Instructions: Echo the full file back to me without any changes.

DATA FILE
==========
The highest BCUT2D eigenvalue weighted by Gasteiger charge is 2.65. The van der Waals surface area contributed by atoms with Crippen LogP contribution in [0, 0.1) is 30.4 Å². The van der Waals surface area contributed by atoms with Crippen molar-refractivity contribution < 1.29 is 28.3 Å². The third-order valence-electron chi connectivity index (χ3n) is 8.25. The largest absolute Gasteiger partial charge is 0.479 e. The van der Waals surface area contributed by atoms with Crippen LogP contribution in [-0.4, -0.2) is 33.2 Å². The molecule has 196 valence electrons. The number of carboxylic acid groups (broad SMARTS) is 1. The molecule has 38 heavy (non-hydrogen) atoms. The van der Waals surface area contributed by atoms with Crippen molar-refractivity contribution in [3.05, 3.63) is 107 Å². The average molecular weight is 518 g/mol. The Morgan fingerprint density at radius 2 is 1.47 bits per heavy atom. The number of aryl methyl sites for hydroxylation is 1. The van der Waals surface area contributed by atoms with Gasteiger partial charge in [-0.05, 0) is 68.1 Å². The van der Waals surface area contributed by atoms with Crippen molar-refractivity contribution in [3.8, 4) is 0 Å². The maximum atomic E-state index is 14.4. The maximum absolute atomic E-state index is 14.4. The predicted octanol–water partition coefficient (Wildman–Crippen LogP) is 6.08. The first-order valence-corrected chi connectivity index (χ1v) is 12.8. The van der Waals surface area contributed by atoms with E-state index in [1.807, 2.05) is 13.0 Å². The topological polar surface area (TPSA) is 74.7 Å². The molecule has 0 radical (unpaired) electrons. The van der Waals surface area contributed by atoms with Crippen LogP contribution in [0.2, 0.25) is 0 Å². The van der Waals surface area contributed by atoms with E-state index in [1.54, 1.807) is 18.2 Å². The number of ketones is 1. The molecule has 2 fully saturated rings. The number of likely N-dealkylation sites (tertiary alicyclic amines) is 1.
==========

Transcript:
The highest BCUT2D eigenvalue weighted by Gasteiger charge is 2.65. The van der Waals surface area contributed by atoms with Crippen LogP contribution in [0, 0.1) is 30.4 Å². The van der Waals surface area contributed by atoms with Crippen molar-refractivity contribution < 1.29 is 28.3 Å². The third-order valence-electron chi connectivity index (χ3n) is 8.25. The largest absolute Gasteiger partial charge is 0.479 e. The van der Waals surface area contributed by atoms with Crippen LogP contribution in [-0.4, -0.2) is 33.2 Å². The molecule has 196 valence electrons. The number of carboxylic acid groups (broad SMARTS) is 1. The molecule has 38 heavy (non-hydrogen) atoms. The van der Waals surface area contributed by atoms with Crippen molar-refractivity contribution in [3.05, 3.63) is 107 Å². The average molecular weight is 518 g/mol. The Morgan fingerprint density at radius 2 is 1.47 bits per heavy atom. The number of aryl methyl sites for hydroxylation is 1. The van der Waals surface area contributed by atoms with Gasteiger partial charge in [-0.05, 0) is 68.1 Å². The van der Waals surface area contributed by atoms with Crippen molar-refractivity contribution in [3.8, 4) is 0 Å². The maximum atomic E-state index is 14.4. The maximum absolute atomic E-state index is 14.4. The predicted octanol–water partition coefficient (Wildman–Crippen LogP) is 6.08. The first-order valence-corrected chi connectivity index (χ1v) is 12.8. The van der Waals surface area contributed by atoms with E-state index in [1.807, 2.05) is 13.0 Å². The topological polar surface area (TPSA) is 74.7 Å². The molecule has 0 radical (unpaired) electrons. The van der Waals surface area contributed by atoms with Crippen LogP contribution in [0.2, 0.25) is 0 Å². The van der Waals surface area contributed by atoms with E-state index in [1.54, 1.807) is 18.2 Å². The number of ketones is 1. The molecule has 2 fully saturated rings. The number of likely N-dealkylation sites (tertiary alicyclic amines) is 1.